Since its inception, EBN and its member organisations are greatly engaged in supporting entrepreneurs turn their innovative ideas into solid and sustainable businesses. In order to alleviate the barriers faced by under-represented entrepreneurs spread across Europe, EBN launched in 2016 “Fostering Inclusive Business Incubation and Acceleration (FIBIA)”, a two years programme run by EBN with the support of JPMorgan Chase Foundation. The objective of the programme being to empower business incubators and accelerators to become more open and inclusive in their service offer.
During a press conference delivered on 18 September in Brussels, EBN proudly presented to incubation practitioners, business support organisations, entrepreneurs and policy makers from all over Europe, the results of the data collected among EU|BICs (certified business support organisation, EBN Members) and the inclusive business support intermediaries from JPMorgan programme.
The press conference of the presented insightful data on the level of existing inclusive support services that EU|BICs are providing to under-represented entrepreneurs in Europe. By comparing the structure, services and performance of a group of EBN members to another group of specialised and inclusive business support organisations, the study sheds light on some of the good practices that are currently being developed in Europe to help groups such as women, migrants, young and unemployed people when launching a business. The findings demonstrate that EU|BICs are well placed to support under-represented entrepreneurs in Europe. Significant evidence suggests that what is needed is a collective effort on behalf of business incubators/accelerators to adjust content and delivery methods of services and allow groups such as women, migrants, young and unemployed people to access entrepreneurial opportunities.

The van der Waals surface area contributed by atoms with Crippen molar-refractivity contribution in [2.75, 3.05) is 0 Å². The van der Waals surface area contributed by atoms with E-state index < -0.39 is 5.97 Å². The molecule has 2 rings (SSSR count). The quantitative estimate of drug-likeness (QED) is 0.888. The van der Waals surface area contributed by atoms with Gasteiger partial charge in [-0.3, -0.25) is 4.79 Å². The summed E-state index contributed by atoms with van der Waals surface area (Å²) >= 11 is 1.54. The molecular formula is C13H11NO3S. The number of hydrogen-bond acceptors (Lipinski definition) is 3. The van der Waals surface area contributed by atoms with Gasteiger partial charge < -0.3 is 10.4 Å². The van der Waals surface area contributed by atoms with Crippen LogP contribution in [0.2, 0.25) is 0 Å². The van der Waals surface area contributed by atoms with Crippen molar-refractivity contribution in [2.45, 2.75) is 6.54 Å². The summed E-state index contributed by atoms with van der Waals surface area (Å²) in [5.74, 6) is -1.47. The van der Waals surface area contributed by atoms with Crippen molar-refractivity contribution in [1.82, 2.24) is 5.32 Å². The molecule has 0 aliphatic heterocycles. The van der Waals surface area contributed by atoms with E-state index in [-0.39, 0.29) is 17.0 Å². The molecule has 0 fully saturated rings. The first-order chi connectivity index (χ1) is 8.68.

Following the presentation of the results and recommendations by Clarelisa Camilleri, the panel on “How inclusive are business support organisations in Europe?” made up by policymakers, incubation directors, JPMorgan Chase Foundation and EBN highlighted the need for a paradigm shift across all actors in society to consider inclusion, not as an added cost, but rather, as source of innovation, creativity and overall greater economic opportunities.
After the panel discussion, participants continued discussing how to foster inclusive entrepreneurship during the networking cocktail in a more informal and relaxed atmosphere.
The following day the European Commission represented by Ann Branch, Head of Unit at DG Employment, Social Affairs and Inclusion, opened the Social Innovation and Inclusion Special interest closed-group meeting, providing an overview of social and inclusive initiatives and funding opportunities for social impact entrepreneurs. The participants, (EBN Members and business support organisations supported by JPMorgan Chase Foundation) were able to present their ongoing initiatives in their respective countries and interact with Ann and other DG Grow policy officers on their current challenges.
During the workshop, EBN Member Berytech and ABIPTI and Porto Digital provided an overview of the social and inclusive innovation ecosystems in Lebanon and Brazil respectively. Berytech presented their experience as EU|BIC and as judge of the Social Challenges Innovation Platform (EU funded project participated by EBN whose aim is to create an online ecosystem to match pressing social challenges with innovative solutions), while in the framework of INCOBRA project ABIPTI and Porto Digital run a small infosession on the Brazilian impact innovation landscape.
To conclude the EBN Social and Inclusive Week, Chiara Davalli and Clarelisa Camilleri attended the EVPA training on ‘Social Impact Management and Measurement’. At the same time as engaging with the representatives of many Foundations located across Europe, Chiara and Clarelisa absorbed valuable techniques to identify and measure social value while extracting and strengthening the social impact that entrepreneurs can have on society and the environment when shaping their own economic ventured.
Overall, the EBN Social Week identified key challenges in the inclusive and social entrepreneurship field, while also fomenting the need for greater collective work and focus in this field on behalf of practitioners, policymakers and large corporates.
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